Images made through a microscope. All subject types.
The bodies of these euglenoids are enclosed in an envelope, or lorica, with a small opening at the front of the cell through which a single flagellum emerges. The specimen in Figs. B and C are undergoing cell division (note the two red eyespots in B). Though asexual reproduction in euglenoids is by longitudinal cell division, the individuals shown in these pictures apparently undergo transverse fission. However: “(In photosynthetic euglenoids) cell division …starts anteriorly at the reservoir base and proceeds posteriorly until until sibling cells separate….After cell division, the two products of division line up one behind the other along the longitudinal lorica axis, and presumably one or both of the sibling protoplasts emerge naked from the apical opening, swimm off, and each secretes a new lorica” (J. D. Wehr, R. G. Sheath (eds.) The Freshwater Algae of North America, p.405 & 414, Academic Press, 2003).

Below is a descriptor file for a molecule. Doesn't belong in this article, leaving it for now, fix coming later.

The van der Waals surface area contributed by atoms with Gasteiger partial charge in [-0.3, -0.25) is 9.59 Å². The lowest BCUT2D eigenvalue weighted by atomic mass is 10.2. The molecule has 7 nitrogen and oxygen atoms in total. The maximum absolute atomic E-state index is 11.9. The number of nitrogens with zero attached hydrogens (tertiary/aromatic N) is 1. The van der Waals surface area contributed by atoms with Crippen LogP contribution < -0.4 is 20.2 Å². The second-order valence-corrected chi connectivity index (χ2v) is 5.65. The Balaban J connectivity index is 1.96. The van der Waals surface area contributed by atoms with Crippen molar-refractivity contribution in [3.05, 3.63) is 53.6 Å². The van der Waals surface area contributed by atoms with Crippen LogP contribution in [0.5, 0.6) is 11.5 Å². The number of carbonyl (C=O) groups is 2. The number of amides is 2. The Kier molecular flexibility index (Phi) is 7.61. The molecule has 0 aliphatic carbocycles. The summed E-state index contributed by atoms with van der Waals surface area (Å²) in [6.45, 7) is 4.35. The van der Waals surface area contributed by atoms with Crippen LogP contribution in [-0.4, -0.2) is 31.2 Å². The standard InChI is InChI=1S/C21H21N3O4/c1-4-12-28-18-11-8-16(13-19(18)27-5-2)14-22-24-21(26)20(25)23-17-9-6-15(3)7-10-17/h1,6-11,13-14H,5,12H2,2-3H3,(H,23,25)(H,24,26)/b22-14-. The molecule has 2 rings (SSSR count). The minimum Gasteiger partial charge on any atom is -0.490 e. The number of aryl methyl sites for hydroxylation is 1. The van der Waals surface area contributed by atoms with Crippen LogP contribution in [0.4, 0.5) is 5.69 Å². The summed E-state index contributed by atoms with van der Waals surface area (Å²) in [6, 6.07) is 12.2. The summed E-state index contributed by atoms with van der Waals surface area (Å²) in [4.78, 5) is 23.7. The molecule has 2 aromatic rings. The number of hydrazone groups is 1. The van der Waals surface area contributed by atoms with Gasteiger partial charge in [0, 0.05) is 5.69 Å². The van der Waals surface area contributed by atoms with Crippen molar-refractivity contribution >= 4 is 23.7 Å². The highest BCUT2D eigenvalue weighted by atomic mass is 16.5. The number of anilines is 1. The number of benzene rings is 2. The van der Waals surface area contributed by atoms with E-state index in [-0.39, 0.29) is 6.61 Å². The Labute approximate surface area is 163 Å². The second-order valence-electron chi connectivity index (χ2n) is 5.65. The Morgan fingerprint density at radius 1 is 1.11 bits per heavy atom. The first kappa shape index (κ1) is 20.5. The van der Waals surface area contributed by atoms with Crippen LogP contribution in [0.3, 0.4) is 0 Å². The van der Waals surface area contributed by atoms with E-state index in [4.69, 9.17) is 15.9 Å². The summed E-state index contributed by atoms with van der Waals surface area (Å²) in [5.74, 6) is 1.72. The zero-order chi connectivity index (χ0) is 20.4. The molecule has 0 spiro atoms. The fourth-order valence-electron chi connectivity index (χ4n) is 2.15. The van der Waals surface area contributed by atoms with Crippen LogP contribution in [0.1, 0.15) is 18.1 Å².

Zeiss Axioskop, Plan-Neofluar 40x/ 0.75, brightfield illumination, Canon PowerShot G5.